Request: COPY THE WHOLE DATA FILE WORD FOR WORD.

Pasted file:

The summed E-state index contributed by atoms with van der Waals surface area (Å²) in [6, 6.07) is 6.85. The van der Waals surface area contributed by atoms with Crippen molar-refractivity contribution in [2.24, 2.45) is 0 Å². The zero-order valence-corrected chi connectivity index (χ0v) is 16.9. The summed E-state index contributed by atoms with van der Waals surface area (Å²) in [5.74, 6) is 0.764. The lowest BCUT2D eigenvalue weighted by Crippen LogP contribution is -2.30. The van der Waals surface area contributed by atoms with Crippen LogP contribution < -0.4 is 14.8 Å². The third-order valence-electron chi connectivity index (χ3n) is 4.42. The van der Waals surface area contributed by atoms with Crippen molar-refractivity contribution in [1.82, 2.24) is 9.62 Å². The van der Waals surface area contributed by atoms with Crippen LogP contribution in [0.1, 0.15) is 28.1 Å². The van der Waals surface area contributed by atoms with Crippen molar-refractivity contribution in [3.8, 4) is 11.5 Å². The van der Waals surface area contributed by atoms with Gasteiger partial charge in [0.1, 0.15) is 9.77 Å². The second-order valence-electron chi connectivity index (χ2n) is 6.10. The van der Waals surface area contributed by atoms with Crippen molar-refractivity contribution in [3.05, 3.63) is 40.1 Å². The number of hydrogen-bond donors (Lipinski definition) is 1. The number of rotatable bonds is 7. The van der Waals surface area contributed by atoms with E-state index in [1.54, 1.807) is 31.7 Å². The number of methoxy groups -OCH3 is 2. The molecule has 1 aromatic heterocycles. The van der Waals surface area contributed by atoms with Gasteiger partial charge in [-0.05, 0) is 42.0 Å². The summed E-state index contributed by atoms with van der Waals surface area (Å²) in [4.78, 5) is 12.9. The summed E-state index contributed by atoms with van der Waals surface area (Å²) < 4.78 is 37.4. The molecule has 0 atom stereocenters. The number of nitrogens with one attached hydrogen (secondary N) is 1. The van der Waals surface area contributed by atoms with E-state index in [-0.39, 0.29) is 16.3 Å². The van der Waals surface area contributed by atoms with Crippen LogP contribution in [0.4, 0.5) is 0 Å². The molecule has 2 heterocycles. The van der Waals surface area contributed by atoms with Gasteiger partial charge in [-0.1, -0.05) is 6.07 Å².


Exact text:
The summed E-state index contributed by atoms with van der Waals surface area (Å²) in [6, 6.07) is 6.85. The van der Waals surface area contributed by atoms with Crippen molar-refractivity contribution in [2.24, 2.45) is 0 Å². The zero-order valence-corrected chi connectivity index (χ0v) is 16.9. The summed E-state index contributed by atoms with van der Waals surface area (Å²) in [5.74, 6) is 0.764. The lowest BCUT2D eigenvalue weighted by Crippen LogP contribution is -2.30. The van der Waals surface area contributed by atoms with Crippen LogP contribution < -0.4 is 14.8 Å². The third-order valence-electron chi connectivity index (χ3n) is 4.42. The van der Waals surface area contributed by atoms with Crippen molar-refractivity contribution in [1.82, 2.24) is 9.62 Å². The van der Waals surface area contributed by atoms with Crippen LogP contribution in [0.1, 0.15) is 28.1 Å². The van der Waals surface area contributed by atoms with Crippen molar-refractivity contribution in [3.8, 4) is 11.5 Å². The van der Waals surface area contributed by atoms with Gasteiger partial charge in [0.1, 0.15) is 9.77 Å². The second-order valence-electron chi connectivity index (χ2n) is 6.10. The van der Waals surface area contributed by atoms with Crippen molar-refractivity contribution in [3.05, 3.63) is 40.1 Å². The number of hydrogen-bond donors (Lipinski definition) is 1. The number of rotatable bonds is 7. The van der Waals surface area contributed by atoms with E-state index in [1.54, 1.807) is 31.7 Å². The number of methoxy groups -OCH3 is 2. The molecule has 1 aromatic heterocycles. The van der Waals surface area contributed by atoms with Gasteiger partial charge in [-0.05, 0) is 42.0 Å². The summed E-state index contributed by atoms with van der Waals surface area (Å²) in [4.78, 5) is 12.9. The summed E-state index contributed by atoms with van der Waals surface area (Å²) < 4.78 is 37.4. The molecule has 0 atom stereocenters. The number of nitrogens with one attached hydrogen (secondary N) is 1. The van der Waals surface area contributed by atoms with E-state index in [-0.39, 0.29) is 16.3 Å². The van der Waals surface area contributed by atoms with Crippen LogP contribution in [0.4, 0.5) is 0 Å². The molecule has 2 heterocycles. The van der Waals surface area contributed by atoms with Gasteiger partial charge in [-0.1, -0.05) is 6.07 Å².